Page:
Also, because of the drop in faith that options are always going to produce a cornucopia, my guess is that lots of employees are now going to be pushing for cash. It's instructive to remember that between 1973 and 1982 the stock market tanked and took nine years to get back to where it was. Company after company lost total faith in stock options and started coming up with exotic new plans that insulated executives from the stock market. They (said) things like, "If we have 15 percent (earnings-per-share) growth, we'll give you a bonus."

But aren't things crazy all over? Is the high-tech world that out of sync with the rest of corporate America?
Tech is one of the big offenders. And it was tolerated when the markets were going up. Nobody blinked when Carly showed up with (options worth about) $66 million going in the door. She shattered the egalitarian position that the founders had instilled all those years. She was "Queen Carly." Walter Hewlett and David Packard were commoners, but we (had) a queen now. In one sense, you could say, "More power to her." She euchred the board into this huge contract. The board knowingly dumped this long-standing egalitarian community. But there's a lot of resentment (toward) her in the company.

I think the pay packages have been extremely high and have been tolerated because for so long Silicon Valley was this tremendous engine of wealth. They're out of line when you consider huge stock option grants. A lot of people say, "Don't worry, they're not going to grow so fast anymore." But a lot of the problem is the way options are valued. What you're seeing in a lot of cases is companies issuing far more shares than they ever did before because that equals the present value of what other companies gave when the stock market was high. But that creates even more dilution.

What do you think will be the end result?
What you'll see is rising potential dilution. Sooner or later I think shareholders will take vengeance on some of these companies.

"I think the pay packages have been extremely high and have been tolerated because for so long Silicon Valley was this tremendous engine of wealth."
I think there will be some sort of charges to earnings in the future. (U.S. accounting rules do not currently require companies to record a charge to earnings for stock options.) The (International Accounting Standards Board) is trying to instill best practices in various countries, and they're proposing a charge to earnings for options and probably will do that this year. If the United States doesn't follow suit, we will be branded as some sort of third-world nation in accounting. Pressures will be enormous on the (Financial Accounting Standards Board, the U.S. body that sets generally accepted accounting principles) to follow that.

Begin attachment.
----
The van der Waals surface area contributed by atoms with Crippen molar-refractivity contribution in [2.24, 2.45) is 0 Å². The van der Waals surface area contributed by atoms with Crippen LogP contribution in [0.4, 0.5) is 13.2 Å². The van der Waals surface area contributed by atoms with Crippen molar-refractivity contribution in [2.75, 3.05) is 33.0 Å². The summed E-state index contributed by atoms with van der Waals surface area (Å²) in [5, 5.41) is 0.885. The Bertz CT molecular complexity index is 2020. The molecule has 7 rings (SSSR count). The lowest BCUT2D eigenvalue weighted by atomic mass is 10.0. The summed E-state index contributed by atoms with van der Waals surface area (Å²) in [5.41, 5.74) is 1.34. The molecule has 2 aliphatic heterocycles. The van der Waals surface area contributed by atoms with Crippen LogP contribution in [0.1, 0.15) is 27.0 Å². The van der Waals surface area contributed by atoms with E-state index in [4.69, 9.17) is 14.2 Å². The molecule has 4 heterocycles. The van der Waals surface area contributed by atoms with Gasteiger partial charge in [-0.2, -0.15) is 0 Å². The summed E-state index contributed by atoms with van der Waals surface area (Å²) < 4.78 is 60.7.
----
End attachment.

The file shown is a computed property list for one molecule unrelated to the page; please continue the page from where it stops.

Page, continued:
How badly would companies be hurt by that rule change? What else would change?
I don't know if they would be hurt badly, but their earnings will be much lower. But almost every academic economist is of the belief that you charge earnings for options and analysts are already factoring into models. So stock values will not fall the way earnings fall.

There is an ancient dictum in accounting: "Never measured never managed." If we do start charging earnings, we will get the reverse: measured and now managed. We'll be looking at CEOs and saying, "If you want this 10 million share grant, we'll be charging to earnings for the next 5 years." I think it will stiffen spines of these boards.

Is there a historical precedent?
When I was a consultant you heard this dialogue: A chairman saying, "I just had lunch with the CEO, and he told me he wanted 4 million option shares." There would be a gasp around the table...But the chairman would say, "As I walked to the meeting, I began to think if the stock doesn't rise, Bill won't make a nickel. And if the stock goes up, Bill will make a pile but so will the shareholders. And on top of that, there's never going to be a charge to earnings--even if Bill makes a million, who cares?" So the CEO would get 8 million shares.

Boards have come almost to believe that these things are cost-free. This is like play money. If we do get charges to earnings, we'll see a lot more discipline. If Jobs' grant had a present value of $471 million, that would mean Apple would have had to charge $150 million a year for three years, and you would have noticed that. And maybe the board would have looked at it and said, "Let's be nice, but not that nice."